October 08, 2020
2 min read
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MicroPulse transscleral cyclophotocoagulation an option in refractory glaucoma

The technology results in fewer serious adverse events compared with traditional treatments.

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Patients with uncontrolled refractory glaucoma who underwent MicroPulse transscleral cyclophotocoagulation experienced a mean 28.6% IOP reduction from baseline at 2 years, according to a study.

“With the arrival of newer glaucoma treatments, a glaucoma surgeon is now even better at choosing a treatment that suits the type or severity of the glaucoma, fits the risk spectrum or meets the needs of a glaucoma patient. MicroPulse transscleral cyclophotocoagulation offers extra possibilities and is widely applicable within the treatment pattern of glaucoma,” study co-author Ronald M.P.C. de Crom, MD, told Ocular Surgery News.

Patients with primary or secondary glaucoma often undergo cyclodestructive procedures as a last treatment option. However, these procedures can lead to complications such as persistent intraocular inflammation, decreased visual acuity or persistent hypotony, according to the study.

Minimal collateral damage

MicroPulse transscleral cyclophotocoagulation (MP-TSCPC) is a novel procedure that delivers a series of repetitive, short bursts of energy followed by rest periods, de Crom said.

“This technique avoids excessive heat and tissue damage, resulting in minimal collateral damage from, for example, unpigmented epithelium, ciliary stroma and other eye tissues in the treated area,” he said.

De Crom and colleagues evaluated 141 eyes of 136 patients with primary or secondary glaucoma who underwent standardized MP-TSCPC (Cyclo G6 glaucoma laser system with MicroPulse P3 glaucoma device, Iridex) and its effect on IOP lowering at 12, 18 and 24 months. The researchers also evaluated the treatment’s safety and effect on lowering necessary glaucoma medications.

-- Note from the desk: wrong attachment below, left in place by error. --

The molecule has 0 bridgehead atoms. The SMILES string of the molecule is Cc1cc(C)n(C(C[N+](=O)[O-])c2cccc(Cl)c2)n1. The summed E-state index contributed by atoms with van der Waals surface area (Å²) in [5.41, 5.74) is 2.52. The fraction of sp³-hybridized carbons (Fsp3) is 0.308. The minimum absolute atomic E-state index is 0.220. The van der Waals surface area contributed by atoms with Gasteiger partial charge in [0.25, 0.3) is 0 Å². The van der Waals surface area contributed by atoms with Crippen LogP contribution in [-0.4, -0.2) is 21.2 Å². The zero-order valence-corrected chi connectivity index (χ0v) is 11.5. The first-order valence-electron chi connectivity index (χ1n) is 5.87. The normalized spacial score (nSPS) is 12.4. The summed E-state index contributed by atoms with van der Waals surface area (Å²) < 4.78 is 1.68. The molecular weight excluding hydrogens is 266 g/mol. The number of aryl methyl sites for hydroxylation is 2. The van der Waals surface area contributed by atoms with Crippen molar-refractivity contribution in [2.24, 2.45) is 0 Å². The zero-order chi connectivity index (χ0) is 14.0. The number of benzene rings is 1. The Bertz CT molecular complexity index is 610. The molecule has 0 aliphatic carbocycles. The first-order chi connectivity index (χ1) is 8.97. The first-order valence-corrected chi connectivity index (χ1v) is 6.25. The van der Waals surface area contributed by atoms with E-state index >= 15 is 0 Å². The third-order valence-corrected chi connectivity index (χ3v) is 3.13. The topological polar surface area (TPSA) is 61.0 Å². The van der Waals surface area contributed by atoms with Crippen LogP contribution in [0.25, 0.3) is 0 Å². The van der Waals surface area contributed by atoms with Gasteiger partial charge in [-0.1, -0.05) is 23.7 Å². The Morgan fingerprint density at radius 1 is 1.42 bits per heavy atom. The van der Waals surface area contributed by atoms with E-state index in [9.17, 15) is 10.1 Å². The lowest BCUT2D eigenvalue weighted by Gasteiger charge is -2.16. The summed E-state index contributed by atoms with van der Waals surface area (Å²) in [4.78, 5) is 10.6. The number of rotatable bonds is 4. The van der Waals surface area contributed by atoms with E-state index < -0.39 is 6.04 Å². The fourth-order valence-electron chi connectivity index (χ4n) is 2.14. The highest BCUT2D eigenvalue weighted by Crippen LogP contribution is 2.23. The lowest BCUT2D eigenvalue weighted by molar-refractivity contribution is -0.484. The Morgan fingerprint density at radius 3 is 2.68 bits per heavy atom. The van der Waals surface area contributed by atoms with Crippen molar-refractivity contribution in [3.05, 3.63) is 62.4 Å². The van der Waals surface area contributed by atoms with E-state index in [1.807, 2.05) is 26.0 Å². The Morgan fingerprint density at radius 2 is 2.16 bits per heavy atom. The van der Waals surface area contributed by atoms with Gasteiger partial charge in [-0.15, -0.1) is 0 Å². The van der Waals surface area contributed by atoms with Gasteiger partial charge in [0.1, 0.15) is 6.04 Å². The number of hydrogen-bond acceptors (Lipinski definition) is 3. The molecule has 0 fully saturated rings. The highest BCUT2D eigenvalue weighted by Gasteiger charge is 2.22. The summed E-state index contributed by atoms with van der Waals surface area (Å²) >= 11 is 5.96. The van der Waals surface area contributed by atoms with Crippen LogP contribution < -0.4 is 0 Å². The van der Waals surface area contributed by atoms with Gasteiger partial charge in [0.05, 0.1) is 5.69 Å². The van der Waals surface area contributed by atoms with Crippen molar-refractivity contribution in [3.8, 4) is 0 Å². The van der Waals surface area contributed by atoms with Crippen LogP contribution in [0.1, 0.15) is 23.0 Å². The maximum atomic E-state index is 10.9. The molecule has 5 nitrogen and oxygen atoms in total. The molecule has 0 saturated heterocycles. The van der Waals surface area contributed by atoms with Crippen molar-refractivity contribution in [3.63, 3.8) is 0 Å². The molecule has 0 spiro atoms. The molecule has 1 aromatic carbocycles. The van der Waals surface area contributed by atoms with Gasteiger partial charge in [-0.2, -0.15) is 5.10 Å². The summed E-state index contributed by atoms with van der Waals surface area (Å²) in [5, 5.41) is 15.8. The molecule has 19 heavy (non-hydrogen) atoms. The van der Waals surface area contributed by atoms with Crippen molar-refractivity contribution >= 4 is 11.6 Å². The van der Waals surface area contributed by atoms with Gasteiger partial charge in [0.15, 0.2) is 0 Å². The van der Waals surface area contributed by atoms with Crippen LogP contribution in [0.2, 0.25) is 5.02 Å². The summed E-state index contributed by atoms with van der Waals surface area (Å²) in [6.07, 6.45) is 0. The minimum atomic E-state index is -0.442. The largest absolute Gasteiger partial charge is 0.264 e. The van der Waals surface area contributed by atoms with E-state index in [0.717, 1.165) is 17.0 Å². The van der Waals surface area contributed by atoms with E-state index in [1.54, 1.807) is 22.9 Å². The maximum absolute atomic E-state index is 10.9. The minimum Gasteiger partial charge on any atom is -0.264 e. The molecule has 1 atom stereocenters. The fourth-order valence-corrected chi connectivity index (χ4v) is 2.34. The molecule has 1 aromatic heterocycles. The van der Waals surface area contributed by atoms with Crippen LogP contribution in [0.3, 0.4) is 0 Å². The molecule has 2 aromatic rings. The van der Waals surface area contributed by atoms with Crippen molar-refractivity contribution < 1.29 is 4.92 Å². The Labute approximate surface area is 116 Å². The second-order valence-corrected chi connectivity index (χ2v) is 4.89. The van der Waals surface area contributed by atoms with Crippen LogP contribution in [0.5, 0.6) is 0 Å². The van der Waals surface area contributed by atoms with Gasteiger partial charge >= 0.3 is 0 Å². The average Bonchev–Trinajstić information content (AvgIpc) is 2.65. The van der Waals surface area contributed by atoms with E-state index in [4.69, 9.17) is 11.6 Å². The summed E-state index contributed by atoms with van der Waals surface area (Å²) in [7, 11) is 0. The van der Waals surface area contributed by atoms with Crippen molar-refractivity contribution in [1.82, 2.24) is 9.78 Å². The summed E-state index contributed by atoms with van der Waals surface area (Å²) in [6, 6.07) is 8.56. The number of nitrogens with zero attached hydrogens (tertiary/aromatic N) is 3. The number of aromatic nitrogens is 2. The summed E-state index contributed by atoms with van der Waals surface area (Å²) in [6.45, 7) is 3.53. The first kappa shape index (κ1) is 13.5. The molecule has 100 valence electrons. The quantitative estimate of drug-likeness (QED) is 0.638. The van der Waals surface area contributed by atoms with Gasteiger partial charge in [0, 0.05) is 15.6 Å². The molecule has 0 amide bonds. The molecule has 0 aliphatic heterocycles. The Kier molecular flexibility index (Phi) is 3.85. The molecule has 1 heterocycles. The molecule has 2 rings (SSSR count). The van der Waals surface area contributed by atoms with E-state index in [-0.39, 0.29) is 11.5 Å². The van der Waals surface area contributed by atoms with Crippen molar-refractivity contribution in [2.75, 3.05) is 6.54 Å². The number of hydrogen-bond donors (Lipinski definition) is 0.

The study included 99 eyes with primary glaucoma and 42 eyes with secondary glaucoma. Mean preoperative IOP at baseline was 23.5 mm Hg, and mean number of IOP-lowering medications was 3.3. Prior glaucoma surgery was performed in 59 of 141 eyes.

Mean IOP dropped to 16.8 mm Hg, 17 mm Hg and 16.8 mm Hg at 12, 18 and 24 months, respectively, after treatment. IOP between 6 mm Hg and 21 mm Hg was achieved in 111 of 141 eyes, 67 of 90 eyes and 40 of 50 eyes with follow-up data available at 12, 18 and 24 months, respectively.

Overall, mean IOP reduction was 27.8%, 24.1% and 28.6% at 12, 18 and 24 months, respectively, de Crom said. The number of IOP-lowering medications decreased from 3.3 at baseline to 2.2 at 2 years.

Fewer complications

In the early postoperative period, less than 3 months after surgery, complications developed in five patients, including two cases of cystoid macular edema and one each of fibrinous anterior chamber reaction, hypotony maculopathy and corneal graft rejection. All complications were reversed after treatment with prolonged use of topical steroids or by reducing glaucoma medications, de Crom said.

When MP-TSCPC was introduced, it was mainly used to treat patients with end-stage glaucoma or those with blind, sore eyes. Later, the procedure was used to treat patients after failed glaucoma surgery and those who did not want to undergo surgery, de Crom said.

“Today we treat different types of glaucoma patients, from patients with an initial stage of glaucoma to patients with previous (multiple) eye operations and/or an end stage of glaucoma. MP-TSCPC is a good and safe treatment option, especially in patients after failed incision glaucoma surgery or in patients with a high risk of incision surgery,” he said.